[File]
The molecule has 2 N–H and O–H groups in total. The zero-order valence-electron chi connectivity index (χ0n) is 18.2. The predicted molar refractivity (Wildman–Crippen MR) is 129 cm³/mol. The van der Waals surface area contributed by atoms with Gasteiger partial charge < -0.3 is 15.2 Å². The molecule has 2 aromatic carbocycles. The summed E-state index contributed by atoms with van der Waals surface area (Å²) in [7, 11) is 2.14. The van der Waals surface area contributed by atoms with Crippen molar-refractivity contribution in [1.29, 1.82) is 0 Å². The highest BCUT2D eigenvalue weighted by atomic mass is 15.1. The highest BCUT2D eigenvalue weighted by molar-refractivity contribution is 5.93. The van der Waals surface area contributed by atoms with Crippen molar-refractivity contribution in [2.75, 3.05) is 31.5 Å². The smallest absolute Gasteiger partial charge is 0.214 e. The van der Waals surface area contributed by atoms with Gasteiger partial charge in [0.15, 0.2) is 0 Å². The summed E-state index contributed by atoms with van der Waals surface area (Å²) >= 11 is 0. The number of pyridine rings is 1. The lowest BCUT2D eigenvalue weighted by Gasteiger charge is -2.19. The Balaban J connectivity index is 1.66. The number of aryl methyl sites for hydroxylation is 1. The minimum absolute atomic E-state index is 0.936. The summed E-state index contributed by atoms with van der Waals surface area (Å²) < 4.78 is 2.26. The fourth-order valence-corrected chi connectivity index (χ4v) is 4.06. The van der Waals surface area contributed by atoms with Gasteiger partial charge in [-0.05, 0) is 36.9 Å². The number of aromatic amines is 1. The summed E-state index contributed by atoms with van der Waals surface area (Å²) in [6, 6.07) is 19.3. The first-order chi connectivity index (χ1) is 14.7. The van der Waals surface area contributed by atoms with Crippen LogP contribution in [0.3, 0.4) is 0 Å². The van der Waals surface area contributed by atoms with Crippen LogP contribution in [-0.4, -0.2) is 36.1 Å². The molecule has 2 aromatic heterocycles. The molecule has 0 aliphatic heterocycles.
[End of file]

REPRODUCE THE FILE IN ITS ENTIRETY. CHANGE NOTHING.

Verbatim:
The molecule has 2 N–H and O–H groups in total. The zero-order valence-electron chi connectivity index (χ0n) is 18.2. The predicted molar refractivity (Wildman–Crippen MR) is 129 cm³/mol. The van der Waals surface area contributed by atoms with Gasteiger partial charge < -0.3 is 15.2 Å². The molecule has 2 aromatic carbocycles. The summed E-state index contributed by atoms with van der Waals surface area (Å²) in [7, 11) is 2.14. The van der Waals surface area contributed by atoms with Crippen molar-refractivity contribution in [1.29, 1.82) is 0 Å². The highest BCUT2D eigenvalue weighted by atomic mass is 15.1. The highest BCUT2D eigenvalue weighted by molar-refractivity contribution is 5.93. The van der Waals surface area contributed by atoms with Crippen molar-refractivity contribution in [2.75, 3.05) is 31.5 Å². The smallest absolute Gasteiger partial charge is 0.214 e. The van der Waals surface area contributed by atoms with Gasteiger partial charge in [0.15, 0.2) is 0 Å². The summed E-state index contributed by atoms with van der Waals surface area (Å²) >= 11 is 0. The number of pyridine rings is 1. The lowest BCUT2D eigenvalue weighted by Gasteiger charge is -2.19. The Balaban J connectivity index is 1.66. The number of aryl methyl sites for hydroxylation is 1. The minimum absolute atomic E-state index is 0.936. The summed E-state index contributed by atoms with van der Waals surface area (Å²) < 4.78 is 2.26. The fourth-order valence-corrected chi connectivity index (χ4v) is 4.06. The van der Waals surface area contributed by atoms with Gasteiger partial charge in [-0.05, 0) is 36.9 Å². The number of aromatic amines is 1. The summed E-state index contributed by atoms with van der Waals surface area (Å²) in [6, 6.07) is 19.3. The first-order chi connectivity index (χ1) is 14.7. The van der Waals surface area contributed by atoms with Crippen LogP contribution in [0.3, 0.4) is 0 Å². The van der Waals surface area contributed by atoms with Crippen LogP contribution in [-0.4, -0.2) is 36.1 Å². The molecule has 2 aromatic heterocycles. The molecule has 0 aliphatic heterocycles.